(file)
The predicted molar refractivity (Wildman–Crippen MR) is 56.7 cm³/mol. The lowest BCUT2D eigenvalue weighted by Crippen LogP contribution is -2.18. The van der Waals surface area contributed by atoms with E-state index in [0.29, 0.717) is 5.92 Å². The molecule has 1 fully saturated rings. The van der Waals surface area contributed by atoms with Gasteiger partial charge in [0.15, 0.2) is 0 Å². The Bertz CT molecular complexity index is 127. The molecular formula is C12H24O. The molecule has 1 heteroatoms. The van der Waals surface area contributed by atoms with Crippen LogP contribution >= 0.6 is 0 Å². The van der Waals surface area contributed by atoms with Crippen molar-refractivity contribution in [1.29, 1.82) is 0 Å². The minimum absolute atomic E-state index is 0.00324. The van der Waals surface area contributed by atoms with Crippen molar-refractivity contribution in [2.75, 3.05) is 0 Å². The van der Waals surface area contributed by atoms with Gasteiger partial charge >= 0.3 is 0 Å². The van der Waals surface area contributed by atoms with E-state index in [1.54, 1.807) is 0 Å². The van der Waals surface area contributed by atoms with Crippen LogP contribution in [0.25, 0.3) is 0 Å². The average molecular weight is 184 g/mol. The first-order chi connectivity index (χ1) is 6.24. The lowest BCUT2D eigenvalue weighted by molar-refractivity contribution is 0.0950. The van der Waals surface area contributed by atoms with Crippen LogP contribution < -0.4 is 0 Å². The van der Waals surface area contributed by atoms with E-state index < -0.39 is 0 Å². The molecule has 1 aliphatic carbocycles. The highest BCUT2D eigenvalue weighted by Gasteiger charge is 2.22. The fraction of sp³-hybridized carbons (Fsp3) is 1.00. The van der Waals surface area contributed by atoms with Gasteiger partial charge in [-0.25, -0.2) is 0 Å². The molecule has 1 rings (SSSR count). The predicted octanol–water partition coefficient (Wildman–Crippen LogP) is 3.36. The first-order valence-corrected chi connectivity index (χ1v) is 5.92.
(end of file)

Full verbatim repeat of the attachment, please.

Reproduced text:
The predicted molar refractivity (Wildman–Crippen MR) is 56.7 cm³/mol. The lowest BCUT2D eigenvalue weighted by Crippen LogP contribution is -2.18. The van der Waals surface area contributed by atoms with E-state index in [0.29, 0.717) is 5.92 Å². The molecule has 1 fully saturated rings. The van der Waals surface area contributed by atoms with Gasteiger partial charge in [0.15, 0.2) is 0 Å². The Bertz CT molecular complexity index is 127. The molecular formula is C12H24O. The molecule has 1 heteroatoms. The van der Waals surface area contributed by atoms with Crippen LogP contribution >= 0.6 is 0 Å². The van der Waals surface area contributed by atoms with Crippen molar-refractivity contribution in [1.29, 1.82) is 0 Å². The minimum absolute atomic E-state index is 0.00324. The van der Waals surface area contributed by atoms with Crippen molar-refractivity contribution in [2.75, 3.05) is 0 Å². The van der Waals surface area contributed by atoms with Gasteiger partial charge >= 0.3 is 0 Å². The van der Waals surface area contributed by atoms with E-state index in [1.54, 1.807) is 0 Å². The van der Waals surface area contributed by atoms with Crippen LogP contribution in [0.25, 0.3) is 0 Å². The average molecular weight is 184 g/mol. The first-order chi connectivity index (χ1) is 6.24. The lowest BCUT2D eigenvalue weighted by molar-refractivity contribution is 0.0950. The van der Waals surface area contributed by atoms with Crippen LogP contribution < -0.4 is 0 Å². The van der Waals surface area contributed by atoms with E-state index < -0.39 is 0 Å². The molecule has 1 aliphatic carbocycles. The highest BCUT2D eigenvalue weighted by Gasteiger charge is 2.22. The fraction of sp³-hybridized carbons (Fsp3) is 1.00. The van der Waals surface area contributed by atoms with Gasteiger partial charge in [-0.25, -0.2) is 0 Å². The molecule has 1 rings (SSSR count). The predicted octanol–water partition coefficient (Wildman–Crippen LogP) is 3.36. The first-order valence-corrected chi connectivity index (χ1v) is 5.92.